Do not eat grapefruit or drink grapefruit juice while you are receiving this medicine.

Precautions while using Fyarro

It is very important that your doctor check your progress at regular visits to make sure that this medicine is working properly. Blood and urine tests may be needed to check for unwanted effects.

Receiving this medicine while you are pregnant can harm your unborn baby. If you are a woman who can get pregnant, your doctor may do tests to make sure you are not pregnant before starting treatment. Use an effective form of birth control to keep from getting pregnant during treatment with this medicine and for at least 12 weeks after the last dose. Males with female partners must use effective birth control during treatment and for at least 12 weeks after the last dose of this medicine. If you think you have become pregnant while receiving the medicine, tell your doctor right away.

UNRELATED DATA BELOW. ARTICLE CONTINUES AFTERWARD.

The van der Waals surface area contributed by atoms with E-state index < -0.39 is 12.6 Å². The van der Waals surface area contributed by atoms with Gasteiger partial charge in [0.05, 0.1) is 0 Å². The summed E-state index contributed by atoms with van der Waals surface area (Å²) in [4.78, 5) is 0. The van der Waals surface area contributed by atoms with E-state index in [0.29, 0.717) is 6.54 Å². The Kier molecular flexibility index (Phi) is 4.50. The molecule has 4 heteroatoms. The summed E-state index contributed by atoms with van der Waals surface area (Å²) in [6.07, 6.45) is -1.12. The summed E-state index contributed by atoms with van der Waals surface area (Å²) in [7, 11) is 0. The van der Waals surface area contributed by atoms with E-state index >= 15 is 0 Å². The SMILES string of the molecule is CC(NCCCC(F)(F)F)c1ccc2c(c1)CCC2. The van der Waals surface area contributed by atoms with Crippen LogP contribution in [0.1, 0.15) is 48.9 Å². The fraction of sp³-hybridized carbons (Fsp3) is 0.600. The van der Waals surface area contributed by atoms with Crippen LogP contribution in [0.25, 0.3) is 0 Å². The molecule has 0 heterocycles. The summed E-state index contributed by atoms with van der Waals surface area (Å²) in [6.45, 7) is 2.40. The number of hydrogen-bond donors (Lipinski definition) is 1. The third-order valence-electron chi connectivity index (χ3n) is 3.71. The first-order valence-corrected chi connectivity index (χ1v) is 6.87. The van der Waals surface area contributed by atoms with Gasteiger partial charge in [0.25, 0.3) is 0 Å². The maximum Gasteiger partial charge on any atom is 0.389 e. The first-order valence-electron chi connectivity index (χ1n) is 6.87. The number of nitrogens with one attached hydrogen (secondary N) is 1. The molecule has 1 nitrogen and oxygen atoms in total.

Stomatitis (swelling or inflammation of the mouth) may occur during treatment with this medicine. Tell your doctor right away if you have sores, ulcers, or white spots on the lips or tongue or inside the mouth.

This medicine lowers the number of some types of blood cells in your body. Because of this, you may bleed or get infections more easily. To help with these problems, avoid being near people who are sick or have infections. Wash your hands often. Stay away from rough sports or other situations where you could be bruised, cut, or injured. Brush and floss your teeth gently. Be careful when using sharp objects, including razors and fingernail clippers.

This medicine may cause serious infections (eg, urinary tract infections, upper respiratory tract infections, and sinusitis). Check with your doctor right away if you have bladder pain, bloody or cloudy urine, chest tightness, chills, cough, difficult, burning, or painful urination, ear congestion, fever, frequent urge to urinate, headache, loss of voice, lower back or side pain, pain or tenderness around eyes and cheekbones, sneezing, sore throat, stuffy or runny nose, trouble breathing, or unusual tiredness or weakness.